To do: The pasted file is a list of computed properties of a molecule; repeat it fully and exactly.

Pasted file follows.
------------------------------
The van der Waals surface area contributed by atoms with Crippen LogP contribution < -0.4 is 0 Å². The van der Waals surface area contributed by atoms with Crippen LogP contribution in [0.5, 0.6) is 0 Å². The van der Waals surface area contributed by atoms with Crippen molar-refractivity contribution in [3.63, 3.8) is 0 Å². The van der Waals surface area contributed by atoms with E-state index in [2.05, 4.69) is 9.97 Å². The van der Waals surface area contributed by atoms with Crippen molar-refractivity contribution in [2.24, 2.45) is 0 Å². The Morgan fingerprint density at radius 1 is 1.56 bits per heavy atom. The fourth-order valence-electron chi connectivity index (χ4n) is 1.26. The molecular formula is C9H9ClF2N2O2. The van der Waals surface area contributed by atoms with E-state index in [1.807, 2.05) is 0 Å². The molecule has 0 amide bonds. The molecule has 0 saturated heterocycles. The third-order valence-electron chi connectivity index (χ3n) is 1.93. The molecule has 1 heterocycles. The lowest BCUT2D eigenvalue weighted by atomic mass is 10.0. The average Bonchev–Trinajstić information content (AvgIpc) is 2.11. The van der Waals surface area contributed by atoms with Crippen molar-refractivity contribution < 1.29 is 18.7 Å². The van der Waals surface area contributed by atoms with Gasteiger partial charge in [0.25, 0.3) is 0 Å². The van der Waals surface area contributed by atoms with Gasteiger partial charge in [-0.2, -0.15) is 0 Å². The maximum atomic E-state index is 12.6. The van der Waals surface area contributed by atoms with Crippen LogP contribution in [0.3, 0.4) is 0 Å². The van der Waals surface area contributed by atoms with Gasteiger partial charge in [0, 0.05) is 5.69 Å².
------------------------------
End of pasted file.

The van der Waals surface area contributed by atoms with Crippen LogP contribution < -0.4 is 0 Å². The van der Waals surface area contributed by atoms with Crippen LogP contribution in [0.5, 0.6) is 0 Å². The van der Waals surface area contributed by atoms with Crippen molar-refractivity contribution in [3.63, 3.8) is 0 Å². The van der Waals surface area contributed by atoms with E-state index in [2.05, 4.69) is 9.97 Å². The van der Waals surface area contributed by atoms with Crippen molar-refractivity contribution in [2.24, 2.45) is 0 Å². The Morgan fingerprint density at radius 1 is 1.56 bits per heavy atom. The fourth-order valence-electron chi connectivity index (χ4n) is 1.26. The molecular formula is C9H9ClF2N2O2. The van der Waals surface area contributed by atoms with E-state index in [1.807, 2.05) is 0 Å². The molecule has 0 amide bonds. The molecule has 0 saturated heterocycles. The third-order valence-electron chi connectivity index (χ3n) is 1.93. The molecule has 1 heterocycles. The lowest BCUT2D eigenvalue weighted by atomic mass is 10.0. The average Bonchev–Trinajstić information content (AvgIpc) is 2.11. The van der Waals surface area contributed by atoms with Crippen molar-refractivity contribution < 1.29 is 18.7 Å². The van der Waals surface area contributed by atoms with Gasteiger partial charge in [0.25, 0.3) is 0 Å². The van der Waals surface area contributed by atoms with Gasteiger partial charge in [-0.2, -0.15) is 0 Å². The maximum atomic E-state index is 12.6. The van der Waals surface area contributed by atoms with Crippen LogP contribution in [0.3, 0.4) is 0 Å². The van der Waals surface area contributed by atoms with Gasteiger partial charge in [0, 0.05) is 5.69 Å².